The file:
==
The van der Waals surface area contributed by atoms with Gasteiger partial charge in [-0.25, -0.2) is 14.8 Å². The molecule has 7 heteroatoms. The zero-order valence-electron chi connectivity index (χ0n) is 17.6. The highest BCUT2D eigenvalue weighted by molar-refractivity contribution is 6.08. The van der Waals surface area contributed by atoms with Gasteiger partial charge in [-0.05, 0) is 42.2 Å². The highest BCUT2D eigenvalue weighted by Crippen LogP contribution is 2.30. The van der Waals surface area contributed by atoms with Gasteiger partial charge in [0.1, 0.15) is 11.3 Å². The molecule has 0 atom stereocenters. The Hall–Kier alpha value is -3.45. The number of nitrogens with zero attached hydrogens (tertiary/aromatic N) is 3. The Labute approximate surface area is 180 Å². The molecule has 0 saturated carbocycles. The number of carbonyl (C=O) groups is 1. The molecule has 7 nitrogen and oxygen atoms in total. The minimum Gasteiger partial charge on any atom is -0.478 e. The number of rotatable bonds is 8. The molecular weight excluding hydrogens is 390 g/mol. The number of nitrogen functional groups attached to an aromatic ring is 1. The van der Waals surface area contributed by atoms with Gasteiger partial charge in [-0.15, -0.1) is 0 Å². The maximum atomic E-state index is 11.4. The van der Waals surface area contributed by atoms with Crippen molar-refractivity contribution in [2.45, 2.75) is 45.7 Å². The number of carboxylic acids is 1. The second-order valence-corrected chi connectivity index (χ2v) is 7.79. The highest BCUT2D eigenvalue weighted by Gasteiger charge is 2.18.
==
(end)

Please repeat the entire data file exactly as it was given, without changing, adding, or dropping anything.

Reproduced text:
The van der Waals surface area contributed by atoms with Gasteiger partial charge in [-0.25, -0.2) is 14.8 Å². The molecule has 7 heteroatoms. The zero-order valence-electron chi connectivity index (χ0n) is 17.6. The highest BCUT2D eigenvalue weighted by molar-refractivity contribution is 6.08. The van der Waals surface area contributed by atoms with Gasteiger partial charge in [-0.05, 0) is 42.2 Å². The highest BCUT2D eigenvalue weighted by Crippen LogP contribution is 2.30. The van der Waals surface area contributed by atoms with Gasteiger partial charge in [0.1, 0.15) is 11.3 Å². The molecule has 0 atom stereocenters. The Hall–Kier alpha value is -3.45. The number of nitrogens with zero attached hydrogens (tertiary/aromatic N) is 3. The Labute approximate surface area is 180 Å². The molecule has 0 saturated carbocycles. The number of carbonyl (C=O) groups is 1. The molecule has 7 nitrogen and oxygen atoms in total. The minimum Gasteiger partial charge on any atom is -0.478 e. The number of rotatable bonds is 8. The molecular weight excluding hydrogens is 390 g/mol. The number of nitrogen functional groups attached to an aromatic ring is 1. The van der Waals surface area contributed by atoms with Gasteiger partial charge in [-0.15, -0.1) is 0 Å². The maximum atomic E-state index is 11.4. The van der Waals surface area contributed by atoms with Crippen molar-refractivity contribution in [2.45, 2.75) is 45.7 Å². The number of carboxylic acids is 1. The second-order valence-corrected chi connectivity index (χ2v) is 7.79. The highest BCUT2D eigenvalue weighted by Gasteiger charge is 2.18.